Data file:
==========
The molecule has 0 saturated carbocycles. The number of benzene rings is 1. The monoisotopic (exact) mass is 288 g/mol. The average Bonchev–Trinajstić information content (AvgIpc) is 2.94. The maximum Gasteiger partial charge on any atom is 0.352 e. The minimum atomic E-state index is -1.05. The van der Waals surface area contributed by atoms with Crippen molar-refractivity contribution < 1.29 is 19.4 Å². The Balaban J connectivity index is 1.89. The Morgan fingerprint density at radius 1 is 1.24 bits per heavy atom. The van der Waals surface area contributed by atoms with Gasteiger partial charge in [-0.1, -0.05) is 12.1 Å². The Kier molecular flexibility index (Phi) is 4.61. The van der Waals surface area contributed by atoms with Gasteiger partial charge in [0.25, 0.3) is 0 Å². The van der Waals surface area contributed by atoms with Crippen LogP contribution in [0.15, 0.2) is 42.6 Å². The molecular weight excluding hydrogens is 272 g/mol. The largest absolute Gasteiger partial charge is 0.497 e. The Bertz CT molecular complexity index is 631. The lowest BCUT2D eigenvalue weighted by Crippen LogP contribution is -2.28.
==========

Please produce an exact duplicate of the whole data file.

The molecule has 0 saturated carbocycles. The number of benzene rings is 1. The monoisotopic (exact) mass is 288 g/mol. The average Bonchev–Trinajstić information content (AvgIpc) is 2.94. The maximum Gasteiger partial charge on any atom is 0.352 e. The minimum atomic E-state index is -1.05. The van der Waals surface area contributed by atoms with Crippen molar-refractivity contribution < 1.29 is 19.4 Å². The Balaban J connectivity index is 1.89. The Morgan fingerprint density at radius 1 is 1.24 bits per heavy atom. The van der Waals surface area contributed by atoms with Gasteiger partial charge in [-0.1, -0.05) is 12.1 Å². The Kier molecular flexibility index (Phi) is 4.61. The van der Waals surface area contributed by atoms with Gasteiger partial charge in [0.25, 0.3) is 0 Å². The van der Waals surface area contributed by atoms with Crippen LogP contribution in [0.15, 0.2) is 42.6 Å². The molecular weight excluding hydrogens is 272 g/mol. The largest absolute Gasteiger partial charge is 0.497 e. The Bertz CT molecular complexity index is 631. The lowest BCUT2D eigenvalue weighted by Crippen LogP contribution is -2.28.